The amount or length of feed of the cleaning cloth 18 is detected and controlled by a rubber wheel 26 and an encoder 28.

Backward Feed of the Cleaning Cloth (See FIG. 32)

The shift gear 93 is shifted in the direction of the arrow Y so as to drive the gear 99 on the shaft of the cleaning cloth supply roll 15 thereby reversing the latter in the direction of the arrow B.

Meanwhile, the gear 98 on the shaft of the cleaning cloth take-up roll 16 is disengaged from the shift gear 93 so that the shaft 161 of the cleaning cloth take-up roll is allowed to rotate freely. Therefore, as the cleaning cloth supply roll 15 rotates in the direction of the arrow B, the cleaning cloth 18 is fed in the direction of the arrow B so as to be fed backwardly and rewound and taken-up by the cleaning cloth supply roll 15.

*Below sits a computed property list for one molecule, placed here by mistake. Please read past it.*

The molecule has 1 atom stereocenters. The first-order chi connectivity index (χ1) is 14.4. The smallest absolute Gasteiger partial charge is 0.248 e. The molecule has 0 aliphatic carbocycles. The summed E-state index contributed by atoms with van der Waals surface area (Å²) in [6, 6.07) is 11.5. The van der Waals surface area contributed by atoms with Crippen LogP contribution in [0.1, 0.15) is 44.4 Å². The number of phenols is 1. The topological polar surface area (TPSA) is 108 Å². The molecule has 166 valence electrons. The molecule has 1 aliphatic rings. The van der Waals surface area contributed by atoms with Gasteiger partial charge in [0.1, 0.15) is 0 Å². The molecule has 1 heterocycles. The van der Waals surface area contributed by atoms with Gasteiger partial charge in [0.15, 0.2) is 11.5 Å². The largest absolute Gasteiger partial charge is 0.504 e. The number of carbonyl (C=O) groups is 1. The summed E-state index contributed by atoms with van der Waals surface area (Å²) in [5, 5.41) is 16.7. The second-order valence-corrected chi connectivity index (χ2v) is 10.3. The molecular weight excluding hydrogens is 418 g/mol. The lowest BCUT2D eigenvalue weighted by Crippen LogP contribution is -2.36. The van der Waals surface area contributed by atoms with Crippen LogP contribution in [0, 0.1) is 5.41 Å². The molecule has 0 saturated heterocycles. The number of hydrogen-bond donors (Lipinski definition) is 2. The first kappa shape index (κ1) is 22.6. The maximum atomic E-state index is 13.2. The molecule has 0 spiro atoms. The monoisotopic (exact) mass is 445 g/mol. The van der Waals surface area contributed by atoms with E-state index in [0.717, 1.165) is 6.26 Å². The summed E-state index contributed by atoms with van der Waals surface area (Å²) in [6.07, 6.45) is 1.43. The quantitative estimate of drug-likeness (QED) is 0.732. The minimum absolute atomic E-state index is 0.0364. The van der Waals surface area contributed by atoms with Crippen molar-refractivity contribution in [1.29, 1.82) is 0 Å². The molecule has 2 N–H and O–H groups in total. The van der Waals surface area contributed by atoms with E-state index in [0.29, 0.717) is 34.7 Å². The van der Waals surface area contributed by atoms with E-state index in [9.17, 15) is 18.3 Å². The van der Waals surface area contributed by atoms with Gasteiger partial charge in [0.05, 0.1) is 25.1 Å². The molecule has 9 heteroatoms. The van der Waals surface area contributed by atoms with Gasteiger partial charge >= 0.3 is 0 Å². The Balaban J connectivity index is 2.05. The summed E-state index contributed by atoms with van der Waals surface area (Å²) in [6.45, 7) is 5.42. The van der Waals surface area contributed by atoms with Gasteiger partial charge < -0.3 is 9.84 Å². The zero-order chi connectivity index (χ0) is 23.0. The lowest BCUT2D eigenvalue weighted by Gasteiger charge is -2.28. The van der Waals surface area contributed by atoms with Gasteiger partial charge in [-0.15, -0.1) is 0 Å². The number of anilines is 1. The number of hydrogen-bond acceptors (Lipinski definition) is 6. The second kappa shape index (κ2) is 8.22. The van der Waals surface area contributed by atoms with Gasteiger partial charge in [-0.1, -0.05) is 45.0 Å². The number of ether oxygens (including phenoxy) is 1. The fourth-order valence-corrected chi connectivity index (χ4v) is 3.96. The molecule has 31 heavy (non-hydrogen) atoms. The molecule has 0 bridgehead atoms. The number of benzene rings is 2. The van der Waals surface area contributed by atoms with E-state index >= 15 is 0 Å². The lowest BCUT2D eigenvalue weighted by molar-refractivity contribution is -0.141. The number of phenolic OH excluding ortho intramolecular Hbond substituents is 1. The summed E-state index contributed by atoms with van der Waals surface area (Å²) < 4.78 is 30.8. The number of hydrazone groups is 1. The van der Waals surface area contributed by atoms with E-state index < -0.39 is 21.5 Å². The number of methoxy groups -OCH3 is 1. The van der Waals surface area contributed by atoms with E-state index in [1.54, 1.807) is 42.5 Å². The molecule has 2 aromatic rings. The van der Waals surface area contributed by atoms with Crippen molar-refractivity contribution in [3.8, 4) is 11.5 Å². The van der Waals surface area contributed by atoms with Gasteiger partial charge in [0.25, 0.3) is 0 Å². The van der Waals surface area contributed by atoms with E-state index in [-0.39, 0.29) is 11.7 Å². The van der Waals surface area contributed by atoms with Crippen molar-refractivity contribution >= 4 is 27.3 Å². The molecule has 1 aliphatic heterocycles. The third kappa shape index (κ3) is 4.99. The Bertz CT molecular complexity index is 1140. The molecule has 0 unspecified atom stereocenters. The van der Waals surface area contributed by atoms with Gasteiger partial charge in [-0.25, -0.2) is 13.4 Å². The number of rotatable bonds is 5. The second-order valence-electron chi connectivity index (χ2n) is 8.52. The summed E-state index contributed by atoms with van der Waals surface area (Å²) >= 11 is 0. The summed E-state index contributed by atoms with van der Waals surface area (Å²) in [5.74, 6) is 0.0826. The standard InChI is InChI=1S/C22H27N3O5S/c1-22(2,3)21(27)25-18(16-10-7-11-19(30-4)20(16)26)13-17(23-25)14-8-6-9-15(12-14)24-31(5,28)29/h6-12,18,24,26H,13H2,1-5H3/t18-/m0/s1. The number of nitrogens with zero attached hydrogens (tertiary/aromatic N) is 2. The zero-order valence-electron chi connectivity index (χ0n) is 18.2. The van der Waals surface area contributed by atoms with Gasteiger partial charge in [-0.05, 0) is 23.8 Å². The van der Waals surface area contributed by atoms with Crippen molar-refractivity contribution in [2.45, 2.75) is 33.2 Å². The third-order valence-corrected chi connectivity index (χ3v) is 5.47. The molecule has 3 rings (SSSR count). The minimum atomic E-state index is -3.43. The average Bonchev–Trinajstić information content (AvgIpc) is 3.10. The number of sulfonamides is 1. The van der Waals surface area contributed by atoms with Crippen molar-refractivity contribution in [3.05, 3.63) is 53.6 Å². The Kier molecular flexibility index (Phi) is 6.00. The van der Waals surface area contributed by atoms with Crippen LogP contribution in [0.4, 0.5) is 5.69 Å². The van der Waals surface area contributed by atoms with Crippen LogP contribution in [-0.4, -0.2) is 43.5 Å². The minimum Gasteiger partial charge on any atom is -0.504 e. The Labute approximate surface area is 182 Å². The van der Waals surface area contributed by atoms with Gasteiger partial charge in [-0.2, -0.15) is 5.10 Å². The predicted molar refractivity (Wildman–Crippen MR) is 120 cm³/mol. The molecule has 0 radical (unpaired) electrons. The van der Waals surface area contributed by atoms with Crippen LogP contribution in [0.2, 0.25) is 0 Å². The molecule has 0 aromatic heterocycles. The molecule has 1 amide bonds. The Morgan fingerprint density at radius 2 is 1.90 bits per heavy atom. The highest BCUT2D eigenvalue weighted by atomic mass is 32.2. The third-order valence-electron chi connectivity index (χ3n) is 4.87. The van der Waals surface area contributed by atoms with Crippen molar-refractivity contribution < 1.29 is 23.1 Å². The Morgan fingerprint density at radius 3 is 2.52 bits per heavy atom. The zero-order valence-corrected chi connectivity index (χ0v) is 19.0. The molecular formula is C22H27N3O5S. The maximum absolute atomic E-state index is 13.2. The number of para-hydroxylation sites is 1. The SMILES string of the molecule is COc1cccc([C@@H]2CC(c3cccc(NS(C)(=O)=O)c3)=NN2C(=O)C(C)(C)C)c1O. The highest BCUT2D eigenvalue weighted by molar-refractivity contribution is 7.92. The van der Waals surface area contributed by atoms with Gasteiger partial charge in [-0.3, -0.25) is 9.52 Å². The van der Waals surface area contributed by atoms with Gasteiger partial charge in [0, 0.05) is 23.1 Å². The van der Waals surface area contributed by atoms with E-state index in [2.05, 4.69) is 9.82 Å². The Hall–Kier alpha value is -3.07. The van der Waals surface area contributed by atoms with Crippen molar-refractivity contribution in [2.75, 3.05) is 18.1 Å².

The amount or length of the backward feed of the cleaning cloth is detected by the detecting device composed of the rubber wheel 26 and the encoder 28.

Although the invention has been described through its preferred forms, it is to be understood that the described embodiments are only illustrative and various changes and modifications may be imparted thereto For instance, the backward feed of a predetermined length of the cleaning cloth towards the cleaning cloth supply end, which is effected by automatic means in the described embodiments, may be executed by a manual mechanism such as a reversing mechanism employing a manually operable lever.